She shrugged. "Do you want me to?"
"Not really," he replied with a puff of air, almost a scoff but lacking enough bravado.
"Then I won't." She angled her body slightly away from him and crossed her arms, fingers curling into the hem of her shirt.
"What are you doing?" His voice was slightly rough.
"A deal's a deal," she said, voice steadier than her nerves. In one smooth motion, she pulled her shirt over her head, revealing her navel and the inch-and-a-half wide scar just under her kidney.
"Whoa," he breathed. "I thought you did a cushy tour of the mayor's office?" His eyes flicked up to meet hers.
"For the most part, it was," she said, the edges of her voice dry. Her shirt was at her elbows, and she kept one palm pressed against her sternum. "It was my lucky day when the guy with the knife ran up, screaming about the 'end of days,' and got one good hit in before my teammates subdued him." She gave a one-shoulder shrug. "He got the edge of my vest, missed my kidney, and nicked my hip bone."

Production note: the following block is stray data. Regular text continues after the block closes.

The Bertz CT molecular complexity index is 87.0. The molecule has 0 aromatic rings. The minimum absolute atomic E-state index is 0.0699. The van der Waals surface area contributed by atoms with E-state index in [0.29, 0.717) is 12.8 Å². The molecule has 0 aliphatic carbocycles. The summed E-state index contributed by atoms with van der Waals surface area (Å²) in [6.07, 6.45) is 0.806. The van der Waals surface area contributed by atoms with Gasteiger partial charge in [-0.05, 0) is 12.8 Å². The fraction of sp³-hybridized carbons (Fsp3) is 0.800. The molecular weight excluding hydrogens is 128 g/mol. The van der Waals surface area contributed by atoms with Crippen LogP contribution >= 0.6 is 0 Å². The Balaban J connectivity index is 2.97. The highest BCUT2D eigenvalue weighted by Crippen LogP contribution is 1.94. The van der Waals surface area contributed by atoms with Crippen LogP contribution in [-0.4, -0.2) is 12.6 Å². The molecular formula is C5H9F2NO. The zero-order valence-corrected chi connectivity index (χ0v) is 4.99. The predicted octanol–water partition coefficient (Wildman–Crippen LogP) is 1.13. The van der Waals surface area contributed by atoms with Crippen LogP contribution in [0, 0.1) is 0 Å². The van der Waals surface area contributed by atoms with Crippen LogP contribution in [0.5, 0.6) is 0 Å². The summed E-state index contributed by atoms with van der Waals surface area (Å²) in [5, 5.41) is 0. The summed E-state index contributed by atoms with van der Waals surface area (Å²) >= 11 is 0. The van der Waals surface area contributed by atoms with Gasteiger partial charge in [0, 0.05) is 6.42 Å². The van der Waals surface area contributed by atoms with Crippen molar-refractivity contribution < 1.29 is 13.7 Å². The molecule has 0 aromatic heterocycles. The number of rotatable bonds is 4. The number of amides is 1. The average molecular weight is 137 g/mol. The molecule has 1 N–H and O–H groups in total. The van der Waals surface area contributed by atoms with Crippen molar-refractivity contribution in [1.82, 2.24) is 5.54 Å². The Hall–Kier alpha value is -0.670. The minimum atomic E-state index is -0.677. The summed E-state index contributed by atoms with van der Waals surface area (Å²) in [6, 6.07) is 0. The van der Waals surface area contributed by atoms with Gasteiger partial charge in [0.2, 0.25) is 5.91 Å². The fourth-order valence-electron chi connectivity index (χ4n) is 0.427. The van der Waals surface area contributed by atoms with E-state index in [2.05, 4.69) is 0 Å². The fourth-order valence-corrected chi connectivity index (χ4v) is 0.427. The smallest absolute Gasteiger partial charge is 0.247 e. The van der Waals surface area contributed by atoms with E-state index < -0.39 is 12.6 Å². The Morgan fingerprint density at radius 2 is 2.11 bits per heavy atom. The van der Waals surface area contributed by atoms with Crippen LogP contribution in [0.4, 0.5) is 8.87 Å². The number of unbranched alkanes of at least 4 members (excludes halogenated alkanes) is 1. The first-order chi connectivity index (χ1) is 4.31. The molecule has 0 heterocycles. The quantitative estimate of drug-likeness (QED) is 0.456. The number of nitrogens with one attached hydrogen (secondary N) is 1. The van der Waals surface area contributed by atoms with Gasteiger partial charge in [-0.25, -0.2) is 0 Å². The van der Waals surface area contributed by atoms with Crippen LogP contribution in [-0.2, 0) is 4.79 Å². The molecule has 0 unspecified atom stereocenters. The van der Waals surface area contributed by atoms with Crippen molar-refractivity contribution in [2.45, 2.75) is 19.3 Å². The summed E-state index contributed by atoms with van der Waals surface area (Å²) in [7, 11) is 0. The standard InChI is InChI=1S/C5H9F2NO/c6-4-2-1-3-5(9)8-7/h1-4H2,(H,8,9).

"Shit," he said. "And here I thought chasing thugs over chain link fences was badass." There was just enough sarcasm to his tone to temper it.
She laughed in spite of herself, turning to face him more fully.
He licked his lips, a nervous gesture. "Are we done talking?"
She raised an eyebrow slightly, then nodded. "Yeah. You can put your shirt back on."
That caught her off-guard. "Why?"
"You'd just end up taking it off me anyway." In two strides, he was lifting her onto the bathroom counter and kissing her. Without thinking, she kissed him back, wrenching her arms free of her tee and blindly tossing it aside, hands snaking up his shoulders, fingers tufting his hair. He stepped between her legs and she gasped into his mouth when their skin came into full contact. She hadn't thought she was cold until she was pressed against his burning warmth.
They made out on her vanity, kiss turning sloppy and mouths slanting. His fingers dug into her shoulder blades, then slid down her sides to cup her ass and pull her into him. She got the message loud and clear, and hooked her legs around his waist, snugly pressed against him. Grinning mischievously against his mouth, she rolled her hips slightly.
With a groan he broke the kiss. "Don't fucking do that," he said, voice pitched lower than usual.
She shot him an innocent expression -- her kiss-swollen lips undermining the look -- and ran the pad of her thumb over one of his nipples. "What are you gonna do about it." She clenched her abdomen muscles, which he could see.